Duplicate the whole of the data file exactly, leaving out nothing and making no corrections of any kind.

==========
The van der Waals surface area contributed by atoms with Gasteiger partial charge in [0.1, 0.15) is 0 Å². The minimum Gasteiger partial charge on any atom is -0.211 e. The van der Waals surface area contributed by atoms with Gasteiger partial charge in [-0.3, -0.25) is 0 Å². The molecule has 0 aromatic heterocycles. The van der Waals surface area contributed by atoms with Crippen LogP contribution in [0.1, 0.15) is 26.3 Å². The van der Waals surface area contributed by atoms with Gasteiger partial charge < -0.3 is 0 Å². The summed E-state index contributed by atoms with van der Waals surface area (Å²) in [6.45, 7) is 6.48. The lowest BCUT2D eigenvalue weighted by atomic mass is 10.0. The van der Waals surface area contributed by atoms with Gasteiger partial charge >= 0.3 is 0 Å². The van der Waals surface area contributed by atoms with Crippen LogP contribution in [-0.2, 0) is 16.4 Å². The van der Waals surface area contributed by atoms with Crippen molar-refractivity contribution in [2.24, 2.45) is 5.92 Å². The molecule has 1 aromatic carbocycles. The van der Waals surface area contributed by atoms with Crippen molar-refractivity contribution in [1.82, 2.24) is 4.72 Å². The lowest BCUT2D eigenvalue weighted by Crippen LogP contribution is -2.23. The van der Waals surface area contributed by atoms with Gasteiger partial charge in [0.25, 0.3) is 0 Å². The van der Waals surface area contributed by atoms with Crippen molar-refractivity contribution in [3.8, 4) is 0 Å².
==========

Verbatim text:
The van der Waals surface area contributed by atoms with Gasteiger partial charge in [0.1, 0.15) is 0 Å². The minimum Gasteiger partial charge on any atom is -0.211 e. The van der Waals surface area contributed by atoms with Gasteiger partial charge in [-0.3, -0.25) is 0 Å². The molecule has 0 aromatic heterocycles. The van der Waals surface area contributed by atoms with Crippen LogP contribution in [0.1, 0.15) is 26.3 Å². The van der Waals surface area contributed by atoms with Gasteiger partial charge < -0.3 is 0 Å². The summed E-state index contributed by atoms with van der Waals surface area (Å²) in [6.45, 7) is 6.48. The lowest BCUT2D eigenvalue weighted by atomic mass is 10.0. The van der Waals surface area contributed by atoms with Gasteiger partial charge >= 0.3 is 0 Å². The van der Waals surface area contributed by atoms with Crippen LogP contribution in [-0.2, 0) is 16.4 Å². The van der Waals surface area contributed by atoms with Crippen molar-refractivity contribution in [2.24, 2.45) is 5.92 Å². The molecule has 1 aromatic carbocycles. The van der Waals surface area contributed by atoms with Crippen molar-refractivity contribution in [1.82, 2.24) is 4.72 Å². The lowest BCUT2D eigenvalue weighted by Crippen LogP contribution is -2.23. The van der Waals surface area contributed by atoms with Gasteiger partial charge in [0.25, 0.3) is 0 Å². The van der Waals surface area contributed by atoms with Crippen molar-refractivity contribution in [3.8, 4) is 0 Å².